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Renal Vein Thrombosis

more about Renal Vein Thrombosis

Kidney Blood Clot or Blockage of Renal Vein

  • May be mild or absent
  • Some patients present with shortness of breath due to a clot in the lung (i.e., pulmonary embolus).
  • If it occurs suddenly:
    1. Back or flank pain (pain in the upper back to the sides)
    2. Hematuria or Blood in the Urine
    3. Low urine volume

  • Blood clots form when normally liquid blood thickens, or its flow slows down and becomes stagnant.
  • Causes of blood clot formation:
    1. Trauma to back or abdomen will damage the vein or scar it, and slow the normal blood flow.
    2. Malignant (invasive/cancer) renal tumors such as Renal Cell Carcinomas can invade the vein and cause blockage to blood flow.
    3. External compression of the vein from pregnancy, tumors of the abdomen, or narrowing or strictures of the major vein known as the inferior vena cava.
    4. Nephrotic Syndrome -- membranous glomerulonephropathy

  • History of symptoms, illnesses, past history of Thrombosis, allergies, medications, surgeries (especially abdominal or vascular), family history, and habits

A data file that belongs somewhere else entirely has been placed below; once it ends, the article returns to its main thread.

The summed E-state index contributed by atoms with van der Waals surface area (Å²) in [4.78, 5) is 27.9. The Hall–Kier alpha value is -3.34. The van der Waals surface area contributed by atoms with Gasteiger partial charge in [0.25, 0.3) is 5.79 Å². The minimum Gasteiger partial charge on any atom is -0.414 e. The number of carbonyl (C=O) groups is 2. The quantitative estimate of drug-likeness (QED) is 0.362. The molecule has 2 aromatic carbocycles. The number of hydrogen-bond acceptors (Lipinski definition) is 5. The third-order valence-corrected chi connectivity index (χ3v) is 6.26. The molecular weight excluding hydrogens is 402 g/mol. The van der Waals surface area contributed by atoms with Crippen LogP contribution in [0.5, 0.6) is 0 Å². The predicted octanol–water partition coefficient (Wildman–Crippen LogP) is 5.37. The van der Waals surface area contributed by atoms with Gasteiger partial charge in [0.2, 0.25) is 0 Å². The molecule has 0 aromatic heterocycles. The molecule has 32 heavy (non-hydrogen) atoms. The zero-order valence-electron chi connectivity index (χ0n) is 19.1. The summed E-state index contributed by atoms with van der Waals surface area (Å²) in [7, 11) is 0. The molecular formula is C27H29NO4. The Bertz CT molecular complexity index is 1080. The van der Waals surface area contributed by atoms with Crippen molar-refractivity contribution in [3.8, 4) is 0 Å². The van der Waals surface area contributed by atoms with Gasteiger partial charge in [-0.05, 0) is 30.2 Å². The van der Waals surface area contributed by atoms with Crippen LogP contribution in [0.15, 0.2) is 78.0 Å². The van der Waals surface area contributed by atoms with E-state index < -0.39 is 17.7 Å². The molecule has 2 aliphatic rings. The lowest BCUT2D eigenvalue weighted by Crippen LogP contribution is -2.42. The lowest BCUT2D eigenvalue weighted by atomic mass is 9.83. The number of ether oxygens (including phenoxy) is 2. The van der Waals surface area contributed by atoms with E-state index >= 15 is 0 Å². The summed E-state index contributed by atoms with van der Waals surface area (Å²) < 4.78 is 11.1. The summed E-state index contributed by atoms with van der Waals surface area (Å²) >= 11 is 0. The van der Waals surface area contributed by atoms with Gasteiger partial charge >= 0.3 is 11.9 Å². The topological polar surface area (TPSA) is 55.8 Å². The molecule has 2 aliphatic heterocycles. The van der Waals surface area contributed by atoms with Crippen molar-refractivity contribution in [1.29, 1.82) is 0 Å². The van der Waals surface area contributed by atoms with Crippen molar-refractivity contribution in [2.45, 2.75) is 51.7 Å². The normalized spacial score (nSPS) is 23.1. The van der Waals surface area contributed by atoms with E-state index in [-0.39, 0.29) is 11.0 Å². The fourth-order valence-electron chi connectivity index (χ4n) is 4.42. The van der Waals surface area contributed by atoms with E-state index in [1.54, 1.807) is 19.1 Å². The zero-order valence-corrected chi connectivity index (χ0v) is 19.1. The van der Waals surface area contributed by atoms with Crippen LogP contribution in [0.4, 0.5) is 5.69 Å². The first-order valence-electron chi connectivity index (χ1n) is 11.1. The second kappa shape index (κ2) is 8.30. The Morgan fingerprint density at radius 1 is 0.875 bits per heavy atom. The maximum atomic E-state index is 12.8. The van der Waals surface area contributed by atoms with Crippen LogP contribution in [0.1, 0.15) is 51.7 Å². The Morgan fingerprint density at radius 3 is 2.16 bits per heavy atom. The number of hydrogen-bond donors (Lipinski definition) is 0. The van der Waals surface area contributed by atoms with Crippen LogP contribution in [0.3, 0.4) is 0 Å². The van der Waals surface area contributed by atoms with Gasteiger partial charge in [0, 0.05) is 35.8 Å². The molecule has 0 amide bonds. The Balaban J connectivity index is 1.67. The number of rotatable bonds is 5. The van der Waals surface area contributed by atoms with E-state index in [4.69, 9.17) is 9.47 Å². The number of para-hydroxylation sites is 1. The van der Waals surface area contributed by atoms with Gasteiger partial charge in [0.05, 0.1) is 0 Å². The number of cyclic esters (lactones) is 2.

• Medical exam may reveal flank or back pain.
  • Urinalysis under a microscope may reveal red blood cells.
  • Blood tests may reveal high levels of kidney chemical known as LDH enzyme.
  • X-Ray, Ultrasound, MRI or CAT scan are radiographic techniques that can show the size (often enlarged kidney), structure, and clot location in the kidneys.
  • Venography, done by injecting a dye (coloring) into the veins and then X-Raying the area, can show the location of the renal vein narrowing or clotting.

  • See causes
  • Problems with substances that alter blood viscosity (fluidity):
    1. Platelets abnormalities
    2. Increased Fibrinogen levels
    3. Decreased Antithrombin III
    4. Protein C and S deficiency
    5. Anticardiolipin syndrome
    6. Oral contraceptives
    7. Estrogen therapy
    8. Thrombophlebitis migrans

  • Hydration with intravenous fluids may help.
  • Thinning the blood first with Heparin (intravenously) and then orally with Warfarin pills, which may need to be continued.
  • Surgical removal of the clot (thrombectomy), removal of the infarcted kidney (nephrectomy), or inserting a flexible tube to reopen the blocked vein (recanalization ) are other options.

  • Renal failure can occur.
  • Renal infarction -- the segment of kidney dies
  • Pulmonary Emboli can occur.
  • Death is rare.

  • Call 911.

more about Renal Vein Thrombosis

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